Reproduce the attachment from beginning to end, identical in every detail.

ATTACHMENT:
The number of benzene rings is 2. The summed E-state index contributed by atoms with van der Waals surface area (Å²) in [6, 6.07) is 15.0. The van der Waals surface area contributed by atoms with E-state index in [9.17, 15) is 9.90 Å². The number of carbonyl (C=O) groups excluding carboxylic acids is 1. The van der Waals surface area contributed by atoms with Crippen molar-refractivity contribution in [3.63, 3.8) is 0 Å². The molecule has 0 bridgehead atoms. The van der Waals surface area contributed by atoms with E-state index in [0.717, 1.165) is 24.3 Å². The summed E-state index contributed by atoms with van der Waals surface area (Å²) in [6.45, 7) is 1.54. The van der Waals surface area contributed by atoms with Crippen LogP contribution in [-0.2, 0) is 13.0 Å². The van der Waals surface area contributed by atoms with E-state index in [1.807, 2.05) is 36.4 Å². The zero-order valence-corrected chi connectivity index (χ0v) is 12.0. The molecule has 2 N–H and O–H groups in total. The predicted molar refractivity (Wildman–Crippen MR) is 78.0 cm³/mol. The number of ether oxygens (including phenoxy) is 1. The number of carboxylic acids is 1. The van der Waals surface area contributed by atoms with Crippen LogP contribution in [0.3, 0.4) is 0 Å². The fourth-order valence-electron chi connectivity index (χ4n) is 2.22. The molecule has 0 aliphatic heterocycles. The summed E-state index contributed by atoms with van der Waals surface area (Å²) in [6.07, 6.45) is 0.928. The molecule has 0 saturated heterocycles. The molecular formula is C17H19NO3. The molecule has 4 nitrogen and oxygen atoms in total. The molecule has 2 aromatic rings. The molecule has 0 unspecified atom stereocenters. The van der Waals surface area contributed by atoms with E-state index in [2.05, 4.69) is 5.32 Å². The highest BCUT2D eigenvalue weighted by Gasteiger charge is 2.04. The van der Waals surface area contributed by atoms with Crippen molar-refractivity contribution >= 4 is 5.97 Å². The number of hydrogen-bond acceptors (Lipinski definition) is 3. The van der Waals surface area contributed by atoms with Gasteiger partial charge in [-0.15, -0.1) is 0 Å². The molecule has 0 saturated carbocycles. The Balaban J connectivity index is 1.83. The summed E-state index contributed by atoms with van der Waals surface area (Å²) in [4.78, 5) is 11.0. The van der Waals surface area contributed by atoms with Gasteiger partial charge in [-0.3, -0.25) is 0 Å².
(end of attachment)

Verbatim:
The number of benzene rings is 2. The summed E-state index contributed by atoms with van der Waals surface area (Å²) in [6, 6.07) is 15.0. The van der Waals surface area contributed by atoms with E-state index in [9.17, 15) is 9.90 Å². The number of carbonyl (C=O) groups excluding carboxylic acids is 1. The van der Waals surface area contributed by atoms with Crippen molar-refractivity contribution in [3.63, 3.8) is 0 Å². The molecule has 0 bridgehead atoms. The van der Waals surface area contributed by atoms with E-state index in [0.717, 1.165) is 24.3 Å². The summed E-state index contributed by atoms with van der Waals surface area (Å²) in [6.45, 7) is 1.54. The van der Waals surface area contributed by atoms with Crippen LogP contribution in [-0.2, 0) is 13.0 Å². The van der Waals surface area contributed by atoms with E-state index in [1.807, 2.05) is 36.4 Å². The zero-order valence-corrected chi connectivity index (χ0v) is 12.0. The molecule has 2 N–H and O–H groups in total. The predicted molar refractivity (Wildman–Crippen MR) is 78.0 cm³/mol. The number of ether oxygens (including phenoxy) is 1. The number of carboxylic acids is 1. The van der Waals surface area contributed by atoms with Crippen LogP contribution in [0.3, 0.4) is 0 Å². The fourth-order valence-electron chi connectivity index (χ4n) is 2.22. The molecule has 0 aliphatic heterocycles. The summed E-state index contributed by atoms with van der Waals surface area (Å²) in [6.07, 6.45) is 0.928. The molecule has 0 saturated heterocycles. The molecular formula is C17H19NO3. The molecule has 4 nitrogen and oxygen atoms in total. The molecule has 2 aromatic rings. The molecule has 0 unspecified atom stereocenters. The van der Waals surface area contributed by atoms with E-state index in [2.05, 4.69) is 5.32 Å². The highest BCUT2D eigenvalue weighted by Gasteiger charge is 2.04. The van der Waals surface area contributed by atoms with Crippen molar-refractivity contribution >= 4 is 5.97 Å². The number of hydrogen-bond acceptors (Lipinski definition) is 3. The van der Waals surface area contributed by atoms with Gasteiger partial charge in [-0.15, -0.1) is 0 Å². The molecule has 0 saturated carbocycles. The Balaban J connectivity index is 1.83. The summed E-state index contributed by atoms with van der Waals surface area (Å²) in [4.78, 5) is 11.0. The van der Waals surface area contributed by atoms with Gasteiger partial charge in [-0.3, -0.25) is 0 Å².